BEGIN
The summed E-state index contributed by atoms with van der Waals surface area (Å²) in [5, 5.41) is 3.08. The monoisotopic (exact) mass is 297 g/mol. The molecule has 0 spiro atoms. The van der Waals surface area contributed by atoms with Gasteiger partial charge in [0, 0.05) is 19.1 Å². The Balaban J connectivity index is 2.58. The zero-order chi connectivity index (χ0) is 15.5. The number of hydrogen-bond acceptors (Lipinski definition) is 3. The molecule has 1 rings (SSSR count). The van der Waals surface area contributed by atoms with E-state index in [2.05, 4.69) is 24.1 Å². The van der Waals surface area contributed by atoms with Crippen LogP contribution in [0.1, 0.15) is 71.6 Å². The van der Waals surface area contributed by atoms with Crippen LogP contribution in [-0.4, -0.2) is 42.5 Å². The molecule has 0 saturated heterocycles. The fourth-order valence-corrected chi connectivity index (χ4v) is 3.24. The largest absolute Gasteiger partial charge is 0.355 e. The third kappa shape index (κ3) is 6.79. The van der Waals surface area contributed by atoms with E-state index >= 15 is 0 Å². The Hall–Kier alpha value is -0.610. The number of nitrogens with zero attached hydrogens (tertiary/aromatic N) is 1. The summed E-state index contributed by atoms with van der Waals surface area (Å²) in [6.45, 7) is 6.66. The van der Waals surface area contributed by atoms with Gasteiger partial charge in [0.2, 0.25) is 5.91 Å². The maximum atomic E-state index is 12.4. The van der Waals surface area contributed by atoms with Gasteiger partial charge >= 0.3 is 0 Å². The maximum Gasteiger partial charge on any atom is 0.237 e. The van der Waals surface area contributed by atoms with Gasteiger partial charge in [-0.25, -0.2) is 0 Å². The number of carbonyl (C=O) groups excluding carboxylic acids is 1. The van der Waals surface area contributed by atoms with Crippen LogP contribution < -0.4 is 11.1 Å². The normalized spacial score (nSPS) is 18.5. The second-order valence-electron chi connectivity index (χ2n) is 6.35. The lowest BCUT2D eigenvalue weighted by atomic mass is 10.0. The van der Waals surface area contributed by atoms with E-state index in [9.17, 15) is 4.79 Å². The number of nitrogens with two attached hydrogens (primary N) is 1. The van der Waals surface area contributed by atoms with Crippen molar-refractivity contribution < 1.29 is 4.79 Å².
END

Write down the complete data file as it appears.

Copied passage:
The summed E-state index contributed by atoms with van der Waals surface area (Å²) in [5, 5.41) is 3.08. The monoisotopic (exact) mass is 297 g/mol. The molecule has 0 spiro atoms. The van der Waals surface area contributed by atoms with Gasteiger partial charge in [0, 0.05) is 19.1 Å². The Balaban J connectivity index is 2.58. The zero-order chi connectivity index (χ0) is 15.5. The number of hydrogen-bond acceptors (Lipinski definition) is 3. The molecule has 1 rings (SSSR count). The van der Waals surface area contributed by atoms with E-state index in [2.05, 4.69) is 24.1 Å². The van der Waals surface area contributed by atoms with Crippen LogP contribution in [0.1, 0.15) is 71.6 Å². The van der Waals surface area contributed by atoms with Crippen LogP contribution in [-0.4, -0.2) is 42.5 Å². The molecule has 0 saturated heterocycles. The fourth-order valence-corrected chi connectivity index (χ4v) is 3.24. The largest absolute Gasteiger partial charge is 0.355 e. The third kappa shape index (κ3) is 6.79. The van der Waals surface area contributed by atoms with E-state index >= 15 is 0 Å². The Hall–Kier alpha value is -0.610. The number of nitrogens with zero attached hydrogens (tertiary/aromatic N) is 1. The summed E-state index contributed by atoms with van der Waals surface area (Å²) in [6.45, 7) is 6.66. The van der Waals surface area contributed by atoms with Gasteiger partial charge in [0.2, 0.25) is 5.91 Å². The maximum atomic E-state index is 12.4. The van der Waals surface area contributed by atoms with Gasteiger partial charge >= 0.3 is 0 Å². The maximum Gasteiger partial charge on any atom is 0.237 e. The van der Waals surface area contributed by atoms with Gasteiger partial charge in [-0.25, -0.2) is 0 Å². The number of carbonyl (C=O) groups excluding carboxylic acids is 1. The van der Waals surface area contributed by atoms with Crippen LogP contribution < -0.4 is 11.1 Å². The normalized spacial score (nSPS) is 18.5. The second-order valence-electron chi connectivity index (χ2n) is 6.35. The lowest BCUT2D eigenvalue weighted by atomic mass is 10.0. The van der Waals surface area contributed by atoms with E-state index in [9.17, 15) is 4.79 Å². The number of nitrogens with two attached hydrogens (primary N) is 1. The van der Waals surface area contributed by atoms with Crippen molar-refractivity contribution < 1.29 is 4.79 Å².